Sir Keir Starmer has blamed Sadiq Khan’s charge on polluting vehicles for Labour’s narrow defeat in Boris Johnson’s old seat.
The Labour leader said he had spoken to the London mayor about the Ultra Low Emission Zone (ULEZ) as he called for reflection on “how” the expansion plans are being carried out.
Several members of the ruling Conservative Party have also called on the government to scale back their environmental plans.
Former business secretary Sir Jacob Rees-Mogg said the “lesson” from the west London result was that “there are things that we can change that will be electorally successful” as he urged ministers to “stop burdening” the public and businesses with “extra” green charges.
Rishi Sunak has also suggested that he could water down policies to tackle the climate emergency as he seeks to take a “proportionate and pragmatic” approach to achieving net zero in the midst of one of the hottest summers on record.
Stick to your guns
But environmentalists have told Labour to “stick to their guns” on the ULEZ expansion, with Chris Packham saying motorists will come around to the idea eventually – especially if he can resolve how to move the financial burden away from them.
It was a message I’d heard from the mayor of Leuven, Mohamed Ridouani, who faced similarly stern opposition when he rolled out the city’s Radical Mobility Plan which made driving in the city so impractical that it is almost rendered pointless.
When the proposals were first announced people decried what they saw as an overreaching of mayoral powers, especially when moves to shut down inner city car parks were brought in and cars were given set hours in which they could drive without restriction in the city.
But now, people are overwhelmingly in favour of how the public space has been reshaped, with once-blackened buildings now shimmering white and an Amsterdam-like fervour for cycling gripping residents and tourists alike.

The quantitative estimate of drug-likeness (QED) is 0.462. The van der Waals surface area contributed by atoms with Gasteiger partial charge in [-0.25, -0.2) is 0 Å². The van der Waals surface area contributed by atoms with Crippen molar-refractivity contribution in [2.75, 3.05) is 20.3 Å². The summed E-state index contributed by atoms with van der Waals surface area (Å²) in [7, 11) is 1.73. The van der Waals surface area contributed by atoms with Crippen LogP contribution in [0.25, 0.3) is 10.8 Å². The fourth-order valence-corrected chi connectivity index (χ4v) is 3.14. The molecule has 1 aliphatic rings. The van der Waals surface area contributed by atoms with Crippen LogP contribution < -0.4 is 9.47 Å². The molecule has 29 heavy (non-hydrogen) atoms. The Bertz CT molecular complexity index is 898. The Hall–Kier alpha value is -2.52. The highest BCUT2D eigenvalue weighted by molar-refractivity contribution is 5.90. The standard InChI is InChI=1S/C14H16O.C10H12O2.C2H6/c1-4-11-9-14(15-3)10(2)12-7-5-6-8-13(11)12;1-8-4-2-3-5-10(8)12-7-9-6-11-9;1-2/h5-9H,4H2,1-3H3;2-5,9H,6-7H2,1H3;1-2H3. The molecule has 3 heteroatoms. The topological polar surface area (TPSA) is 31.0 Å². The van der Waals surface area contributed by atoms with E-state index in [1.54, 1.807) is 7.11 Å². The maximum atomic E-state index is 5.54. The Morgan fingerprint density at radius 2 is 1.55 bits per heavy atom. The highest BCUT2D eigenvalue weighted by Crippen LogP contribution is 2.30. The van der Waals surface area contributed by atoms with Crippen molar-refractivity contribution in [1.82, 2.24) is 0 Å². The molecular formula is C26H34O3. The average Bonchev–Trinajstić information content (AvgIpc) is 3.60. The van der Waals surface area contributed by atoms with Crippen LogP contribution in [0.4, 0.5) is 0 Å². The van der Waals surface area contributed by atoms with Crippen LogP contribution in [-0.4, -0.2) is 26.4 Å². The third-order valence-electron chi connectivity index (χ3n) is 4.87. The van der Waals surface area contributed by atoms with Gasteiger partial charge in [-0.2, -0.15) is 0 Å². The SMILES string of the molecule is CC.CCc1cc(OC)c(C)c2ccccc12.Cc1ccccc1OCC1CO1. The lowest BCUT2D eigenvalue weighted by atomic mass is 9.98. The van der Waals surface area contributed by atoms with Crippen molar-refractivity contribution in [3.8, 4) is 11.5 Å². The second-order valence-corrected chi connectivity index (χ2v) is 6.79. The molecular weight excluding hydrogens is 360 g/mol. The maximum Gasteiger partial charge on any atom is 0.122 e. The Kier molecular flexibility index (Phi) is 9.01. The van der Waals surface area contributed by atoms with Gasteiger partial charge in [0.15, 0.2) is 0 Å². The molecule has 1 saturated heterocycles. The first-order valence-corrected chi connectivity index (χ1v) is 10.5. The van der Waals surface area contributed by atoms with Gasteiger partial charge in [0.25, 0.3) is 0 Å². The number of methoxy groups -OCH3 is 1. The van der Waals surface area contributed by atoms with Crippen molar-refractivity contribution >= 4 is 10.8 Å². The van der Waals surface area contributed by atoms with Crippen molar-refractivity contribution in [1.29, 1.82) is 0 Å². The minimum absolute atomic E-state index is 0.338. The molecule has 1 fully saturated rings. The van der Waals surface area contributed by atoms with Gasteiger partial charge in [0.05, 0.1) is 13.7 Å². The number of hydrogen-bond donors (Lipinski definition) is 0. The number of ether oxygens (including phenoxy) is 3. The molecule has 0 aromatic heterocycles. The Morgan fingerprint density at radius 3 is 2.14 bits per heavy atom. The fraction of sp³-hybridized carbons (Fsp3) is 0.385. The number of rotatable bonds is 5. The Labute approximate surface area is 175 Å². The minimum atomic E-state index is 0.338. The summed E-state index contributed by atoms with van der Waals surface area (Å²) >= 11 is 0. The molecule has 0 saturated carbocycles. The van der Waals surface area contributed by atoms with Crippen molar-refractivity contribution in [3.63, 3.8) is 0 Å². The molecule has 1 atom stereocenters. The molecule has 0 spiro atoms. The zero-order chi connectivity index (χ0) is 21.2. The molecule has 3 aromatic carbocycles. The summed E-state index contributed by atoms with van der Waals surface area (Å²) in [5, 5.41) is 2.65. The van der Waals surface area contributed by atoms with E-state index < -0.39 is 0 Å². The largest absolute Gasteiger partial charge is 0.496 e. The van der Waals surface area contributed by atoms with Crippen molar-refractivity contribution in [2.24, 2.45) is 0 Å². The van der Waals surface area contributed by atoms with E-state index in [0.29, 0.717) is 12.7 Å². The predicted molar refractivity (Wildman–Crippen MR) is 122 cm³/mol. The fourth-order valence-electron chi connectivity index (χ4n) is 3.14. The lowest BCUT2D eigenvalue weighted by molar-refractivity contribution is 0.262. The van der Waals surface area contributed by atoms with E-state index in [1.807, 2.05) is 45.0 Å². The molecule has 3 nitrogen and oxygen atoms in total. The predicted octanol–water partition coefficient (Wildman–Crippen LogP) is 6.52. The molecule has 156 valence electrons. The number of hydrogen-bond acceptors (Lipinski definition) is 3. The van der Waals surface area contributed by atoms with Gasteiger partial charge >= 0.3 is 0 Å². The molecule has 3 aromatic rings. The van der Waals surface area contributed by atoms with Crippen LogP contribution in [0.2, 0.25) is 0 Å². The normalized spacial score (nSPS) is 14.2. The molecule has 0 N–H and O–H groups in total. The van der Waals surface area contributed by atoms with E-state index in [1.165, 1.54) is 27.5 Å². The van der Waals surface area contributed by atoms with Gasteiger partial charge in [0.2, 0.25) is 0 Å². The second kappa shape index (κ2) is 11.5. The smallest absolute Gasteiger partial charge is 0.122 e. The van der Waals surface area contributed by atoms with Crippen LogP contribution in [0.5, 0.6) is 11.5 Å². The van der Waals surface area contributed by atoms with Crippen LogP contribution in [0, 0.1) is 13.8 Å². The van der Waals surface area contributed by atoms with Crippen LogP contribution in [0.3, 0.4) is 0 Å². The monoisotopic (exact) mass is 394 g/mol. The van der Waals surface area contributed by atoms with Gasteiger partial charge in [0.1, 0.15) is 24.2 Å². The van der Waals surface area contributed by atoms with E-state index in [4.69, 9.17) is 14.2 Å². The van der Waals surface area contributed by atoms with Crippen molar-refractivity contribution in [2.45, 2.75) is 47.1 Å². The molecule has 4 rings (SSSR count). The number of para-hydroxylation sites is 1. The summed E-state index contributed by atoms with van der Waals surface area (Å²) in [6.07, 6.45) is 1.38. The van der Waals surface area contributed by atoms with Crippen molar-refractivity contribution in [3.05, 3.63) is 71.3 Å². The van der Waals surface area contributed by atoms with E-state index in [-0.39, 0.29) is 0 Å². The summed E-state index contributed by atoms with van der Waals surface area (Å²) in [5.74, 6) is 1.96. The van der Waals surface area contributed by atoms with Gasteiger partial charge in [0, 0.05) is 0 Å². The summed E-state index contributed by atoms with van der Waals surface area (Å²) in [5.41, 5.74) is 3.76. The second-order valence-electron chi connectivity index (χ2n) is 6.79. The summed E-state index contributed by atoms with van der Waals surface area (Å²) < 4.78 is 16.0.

The electric bus network is well-used and there is real incentive to, as the saying goes, ‘take the air’ with a nice walk through the city, which has a noticeable calm to it in some places, and vibrancy in others where the increased outdoor space has been used to accommodate street food stalls, bars and restaurants.
London during lockdown
It reminded me in many ways of London during lockdown, where restaurants in Soho were given license to spill out onto the streets to comply with social distancing guidelines.
China Town never looked so good, in my opinion, and it wouldn’t need a strong case for replicating that success elsewhere.
Imagine if Oxford Street, for example, wasn’t ridden with buses, taxis and rickshaws and instead resembled something like the Oude Markt in Leuven, which I can assure you doesn’t have a single vape shop or an American sweet shop in sight.
How wonderful would that be?
Getting there will require some hard yards on behalf of the London mayor and it would be a big help if the Labour leader got behind him, but it will be worthwhile when the results start to show.
It might sound perverse, but sometimes, you literally have to thrust clean air on some people.